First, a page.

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Saturday 24 February 2018

Opinion: From Leinster House bruiser to subtle master of diplomacy

EU Commissioner Phil Hogan. Photo: Doug O'Connor
EU Commissioner Phil Hogan. Photo: Doug O'Connor
John Downing

John Downing

"Big EU negotiations begin with a flourish of high diplomacy and end with a big dirty row about fish quotas." That old Brussels maxim ain't old for nothing.

Some 25 years ago the then EU Agriculture Commissioner, Ray MacSharry, learnt the relevance of the maxim when he concluded the first major overhaul of the Common Agriculture Policy after 48 hours of straight-through negotiations in Brussels. When it seemed everybody was done and could live with the outcome, the Italian Agriculture Minister popped up to seek a special deal for his country because they had not bothered implementing milk quotas for many years.

Squalid though it looked to some, the Italians had to get a special deal. There was no other way round things.

Such thoughts came to mind again this week reading of the exploits of EU Commissioner, Phil Hogan, in his role concluding the world's biggest trade deal between the EU and Japan. In the end it all came down to a soft Japanese cheese from the island of Hokkaido which is called "Sakura," flavoured with cherry leaves, and apparently a famous delicacy in that part of the world.

The cornerstone of this deal would appear a delight to Irish farmers: it is a trade-off between opening Japan's market of almost 130 million people to EU farm produce, and allowing Japan sell more cars into Europe. You would say it was a "win-win" for an Irish dairy farmer who likes to drive a Toyota.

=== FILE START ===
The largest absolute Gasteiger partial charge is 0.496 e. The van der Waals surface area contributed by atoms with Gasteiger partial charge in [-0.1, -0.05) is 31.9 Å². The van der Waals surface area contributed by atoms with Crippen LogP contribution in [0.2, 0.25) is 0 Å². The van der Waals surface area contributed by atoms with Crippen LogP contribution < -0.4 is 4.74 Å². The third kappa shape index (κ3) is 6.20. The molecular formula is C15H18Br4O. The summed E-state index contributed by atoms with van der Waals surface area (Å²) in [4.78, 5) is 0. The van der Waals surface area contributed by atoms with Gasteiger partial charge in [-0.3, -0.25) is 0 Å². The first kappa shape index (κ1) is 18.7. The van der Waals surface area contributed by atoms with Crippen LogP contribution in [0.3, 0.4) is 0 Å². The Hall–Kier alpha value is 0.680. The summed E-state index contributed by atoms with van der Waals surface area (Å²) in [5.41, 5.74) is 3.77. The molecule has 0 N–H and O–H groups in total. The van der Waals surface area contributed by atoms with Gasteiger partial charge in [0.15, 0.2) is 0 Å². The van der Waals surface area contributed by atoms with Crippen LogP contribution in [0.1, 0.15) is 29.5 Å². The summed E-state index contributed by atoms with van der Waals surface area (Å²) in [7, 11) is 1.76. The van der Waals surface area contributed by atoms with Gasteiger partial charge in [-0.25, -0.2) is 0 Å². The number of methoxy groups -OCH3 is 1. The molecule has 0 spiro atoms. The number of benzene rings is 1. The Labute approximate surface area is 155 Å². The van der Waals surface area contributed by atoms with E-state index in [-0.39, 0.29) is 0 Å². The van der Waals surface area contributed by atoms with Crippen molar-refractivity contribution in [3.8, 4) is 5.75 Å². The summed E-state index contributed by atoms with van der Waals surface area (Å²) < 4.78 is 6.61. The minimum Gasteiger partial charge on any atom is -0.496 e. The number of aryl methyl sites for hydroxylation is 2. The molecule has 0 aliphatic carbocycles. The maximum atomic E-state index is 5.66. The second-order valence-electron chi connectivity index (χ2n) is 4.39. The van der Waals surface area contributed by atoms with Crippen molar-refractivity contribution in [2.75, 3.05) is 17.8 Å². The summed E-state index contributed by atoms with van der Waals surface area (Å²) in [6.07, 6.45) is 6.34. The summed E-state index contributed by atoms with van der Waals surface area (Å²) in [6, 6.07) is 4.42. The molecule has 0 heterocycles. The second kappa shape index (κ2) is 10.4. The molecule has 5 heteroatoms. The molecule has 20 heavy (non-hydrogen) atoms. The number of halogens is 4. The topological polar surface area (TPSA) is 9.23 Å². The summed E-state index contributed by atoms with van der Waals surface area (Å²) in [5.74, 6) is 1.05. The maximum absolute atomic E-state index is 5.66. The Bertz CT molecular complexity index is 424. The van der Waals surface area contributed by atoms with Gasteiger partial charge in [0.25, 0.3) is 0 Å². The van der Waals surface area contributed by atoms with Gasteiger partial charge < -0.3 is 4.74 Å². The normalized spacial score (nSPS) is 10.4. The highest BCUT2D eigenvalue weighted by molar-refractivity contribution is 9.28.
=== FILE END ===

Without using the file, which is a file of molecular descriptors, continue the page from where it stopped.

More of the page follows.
Japan's agriculture minister, Yuji Yamamoto, said he had nowhere to go on this one. He had the powerful Japanese farm cooperatives on his case.

Happily, Phil Hogan, recalled around Leinster House as something of a political bruiser when the going got tough, played a subtle hand, telling the Japanese Minister he knew the potential wrath of Irish dairy farmers in such circumstances. He offered to cut the quotas for EU soft cheese sales in Japan - provided quotas for hard cheeses like cheddar and other dairy products were increased.

Everyone sat back and held their collective breath. The Japanese delegation accepted and the deal was well on the way to being done.

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This was hailed by Brussels diplomats as something of a coup for Phil Hogan who is seen as a hard grafter and high achiever within the EU Commission. He had arrived in Tokyo with the EU Trade Commissioner, Cecilia Malmstrom of Sweden, and gone from the airport into what turned into 18 hours of talks shoehorned into two bits of days.

Access to such a vast market is a huge boon to EU farmers. But to get there they had to overcome huge opposition in Tokyo where there were fears for the future of small isolated rural communities in remote parts of Japan.

The far-ranging deal took two years to put together. It might not have happened at all had not the isolationist US President Donald Trump pulled out of the so-called Trans Pacific Partnership with Japan and a dozen other far east states.

Good news for Irish farmers is that Japan will take around 50,000 tonnes of beef per year with tariffs cut by 30pc to 9pc over 15 years. Japan had worked out their stance preparing for a US deal, opened with an offer of 3,000 tonnes.

Duties on EU pork exports will be phased out over 10 years. Wine exports are expected to be duty-free by 2019.

John Downing is an Irish Independent political correspondent


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